5. The apparatus of claim 4, further comprising a downwardly convex baffle member spaced away from said open end of said annular collection chamber by a distance of about two diameters of said riser.
6. The apparatus of claim 4, wherein the opening of said nozzle means is about equal to the cross-sectional opening of said open end of said riser.
7. Apparatus for separating particulates from vapors comprising the combination of:
A. a disengaging chamber;
B. a riser having an open outlet end adapted to deliver a major portion of the particulates axially into said disengaging chamber;
C. an annular shroud surrounding the open end of said riser to define therewith an annular separation chamber, said annular shroud comprising at one end thereof downstream of said open end of said riser a nozzle shaped means which is open and positioned to function as a nozzle when directing flow of the particulates from said riser to said disengaging chamber, whereby reentry of particulates into said annular separation chamber is lessened;
D. at least one separator means in open lateral fluid communication with said annular shroud so as to receive and separate vapors from particulates; and
E. a downwardly convex deflector element in axial spaced away from the open end of said nozzle means.
8. Apparatus for the separation of particulates having an average particle size from 40 to 100 microns suspended in vapor formed from a material boiling in the motor fuel range comprising the combination of:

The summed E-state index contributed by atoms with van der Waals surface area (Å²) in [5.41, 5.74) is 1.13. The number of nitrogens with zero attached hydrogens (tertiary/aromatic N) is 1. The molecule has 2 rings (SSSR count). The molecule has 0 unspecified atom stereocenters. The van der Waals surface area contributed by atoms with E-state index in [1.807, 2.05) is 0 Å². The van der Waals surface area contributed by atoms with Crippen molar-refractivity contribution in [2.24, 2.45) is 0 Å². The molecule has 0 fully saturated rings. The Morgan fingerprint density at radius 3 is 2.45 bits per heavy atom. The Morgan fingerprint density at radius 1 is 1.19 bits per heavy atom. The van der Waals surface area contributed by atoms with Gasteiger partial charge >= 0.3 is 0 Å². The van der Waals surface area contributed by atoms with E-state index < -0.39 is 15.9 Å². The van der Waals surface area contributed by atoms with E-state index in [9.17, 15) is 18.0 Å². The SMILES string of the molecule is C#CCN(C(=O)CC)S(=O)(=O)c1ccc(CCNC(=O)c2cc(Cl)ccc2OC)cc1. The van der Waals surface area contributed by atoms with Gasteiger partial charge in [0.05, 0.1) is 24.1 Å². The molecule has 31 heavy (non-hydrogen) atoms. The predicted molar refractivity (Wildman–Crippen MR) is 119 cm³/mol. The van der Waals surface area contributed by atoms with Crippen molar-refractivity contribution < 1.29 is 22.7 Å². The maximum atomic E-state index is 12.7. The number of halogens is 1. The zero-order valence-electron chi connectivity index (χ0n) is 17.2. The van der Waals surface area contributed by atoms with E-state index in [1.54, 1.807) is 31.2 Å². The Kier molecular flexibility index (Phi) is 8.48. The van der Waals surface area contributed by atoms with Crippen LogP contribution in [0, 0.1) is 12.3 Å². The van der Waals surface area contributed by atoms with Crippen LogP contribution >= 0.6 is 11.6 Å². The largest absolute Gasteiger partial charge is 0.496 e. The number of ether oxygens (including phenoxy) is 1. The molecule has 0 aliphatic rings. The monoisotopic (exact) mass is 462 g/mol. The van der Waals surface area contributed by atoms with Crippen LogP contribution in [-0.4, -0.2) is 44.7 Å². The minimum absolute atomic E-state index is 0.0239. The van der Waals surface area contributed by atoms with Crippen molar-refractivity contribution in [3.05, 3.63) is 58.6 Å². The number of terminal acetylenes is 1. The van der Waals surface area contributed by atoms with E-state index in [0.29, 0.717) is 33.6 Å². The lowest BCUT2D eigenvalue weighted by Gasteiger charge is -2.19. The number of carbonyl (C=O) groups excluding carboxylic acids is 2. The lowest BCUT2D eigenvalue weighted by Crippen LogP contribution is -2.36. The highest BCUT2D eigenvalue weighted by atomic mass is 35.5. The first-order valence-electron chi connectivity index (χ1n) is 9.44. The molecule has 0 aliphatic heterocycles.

A. a disengaging chamber;
B. a riser open at one outlet end and positioned axially within said chamber;
C. a unitary shroud assembly, an annular shroud element encircling at least a portion of said riser, said assembly being open at one end thereof downstream of said open end of said riser and closed at the other, wherein the open end of said shroud assembly is cone shaped and functions as a nozzle, thereby lessening reentry of particulates into said unitary shroud assembly when directing flow of the particulates from said riser to said disengaging chamber; and
D. at least one separator means in fluid communication with said shroud assembly so as to receive and separate particulates from vapors.
Description

This application is a continuation of application U.S. Ser. No. 618,641, filed July 8, 1984.

BACKGROUND OF THE INVENTION

This invention relates to an apparatus for separating solid particulates from a gaseous effluent in a confined disengaging zone. More specifically, the invention is concerned with efficient separation of very small fluidized catalytic or noncatalytic particles from a gaseous effluent comprising said particles and treated carbo-metallic hydrocarbons.

In the contacting of hydrocarbons, extensive use is made of circulating fluidized systems. The apparatus employed for such systems as fluid catalytic cracking of hydrocarbon oils comprises a contacting zone, a disengaging zone, a regeneration zone and means to circulate solids, vapors and gases within the system. The apparatus of this invention centers on the disengaging zone in which fluid contacting material is rapidly separated from the gaseous effluent.